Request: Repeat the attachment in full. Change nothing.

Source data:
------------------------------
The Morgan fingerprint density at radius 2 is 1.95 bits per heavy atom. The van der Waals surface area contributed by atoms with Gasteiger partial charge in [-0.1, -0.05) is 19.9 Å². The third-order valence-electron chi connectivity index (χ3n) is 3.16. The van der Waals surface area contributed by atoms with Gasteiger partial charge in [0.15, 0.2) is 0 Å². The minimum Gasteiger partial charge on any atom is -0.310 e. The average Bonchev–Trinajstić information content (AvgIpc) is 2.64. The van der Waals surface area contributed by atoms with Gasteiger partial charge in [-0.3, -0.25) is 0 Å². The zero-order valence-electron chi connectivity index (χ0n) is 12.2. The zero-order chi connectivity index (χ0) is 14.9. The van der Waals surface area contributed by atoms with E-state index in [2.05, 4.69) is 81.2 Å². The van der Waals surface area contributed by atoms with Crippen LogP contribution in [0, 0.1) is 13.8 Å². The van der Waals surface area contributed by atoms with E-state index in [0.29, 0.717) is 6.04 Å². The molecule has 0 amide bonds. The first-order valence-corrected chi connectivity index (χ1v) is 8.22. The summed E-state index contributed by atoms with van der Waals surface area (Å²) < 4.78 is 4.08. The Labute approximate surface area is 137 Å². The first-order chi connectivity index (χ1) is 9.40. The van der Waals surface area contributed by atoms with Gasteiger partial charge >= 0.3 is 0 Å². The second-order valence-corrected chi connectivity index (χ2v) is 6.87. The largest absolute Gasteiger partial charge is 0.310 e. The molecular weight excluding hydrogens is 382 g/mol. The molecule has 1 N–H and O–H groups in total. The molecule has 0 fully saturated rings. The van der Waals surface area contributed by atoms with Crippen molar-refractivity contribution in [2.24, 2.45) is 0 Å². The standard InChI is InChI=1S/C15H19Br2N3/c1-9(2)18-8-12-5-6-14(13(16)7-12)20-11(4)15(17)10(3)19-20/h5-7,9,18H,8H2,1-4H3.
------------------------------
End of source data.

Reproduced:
The Morgan fingerprint density at radius 2 is 1.95 bits per heavy atom. The van der Waals surface area contributed by atoms with Gasteiger partial charge in [-0.1, -0.05) is 19.9 Å². The third-order valence-electron chi connectivity index (χ3n) is 3.16. The van der Waals surface area contributed by atoms with Gasteiger partial charge in [0.15, 0.2) is 0 Å². The minimum Gasteiger partial charge on any atom is -0.310 e. The average Bonchev–Trinajstić information content (AvgIpc) is 2.64. The van der Waals surface area contributed by atoms with Gasteiger partial charge in [-0.3, -0.25) is 0 Å². The zero-order valence-electron chi connectivity index (χ0n) is 12.2. The zero-order chi connectivity index (χ0) is 14.9. The van der Waals surface area contributed by atoms with E-state index in [2.05, 4.69) is 81.2 Å². The van der Waals surface area contributed by atoms with Crippen LogP contribution in [0, 0.1) is 13.8 Å². The van der Waals surface area contributed by atoms with E-state index in [0.29, 0.717) is 6.04 Å². The molecule has 0 amide bonds. The first-order valence-corrected chi connectivity index (χ1v) is 8.22. The summed E-state index contributed by atoms with van der Waals surface area (Å²) < 4.78 is 4.08. The Labute approximate surface area is 137 Å². The first-order chi connectivity index (χ1) is 9.40. The van der Waals surface area contributed by atoms with Gasteiger partial charge >= 0.3 is 0 Å². The second-order valence-corrected chi connectivity index (χ2v) is 6.87. The largest absolute Gasteiger partial charge is 0.310 e. The molecular weight excluding hydrogens is 382 g/mol. The molecule has 1 N–H and O–H groups in total. The molecule has 0 fully saturated rings. The van der Waals surface area contributed by atoms with Crippen molar-refractivity contribution in [2.24, 2.45) is 0 Å². The standard InChI is InChI=1S/C15H19Br2N3/c1-9(2)18-8-12-5-6-14(13(16)7-12)20-11(4)15(17)10(3)19-20/h5-7,9,18H,8H2,1-4H3.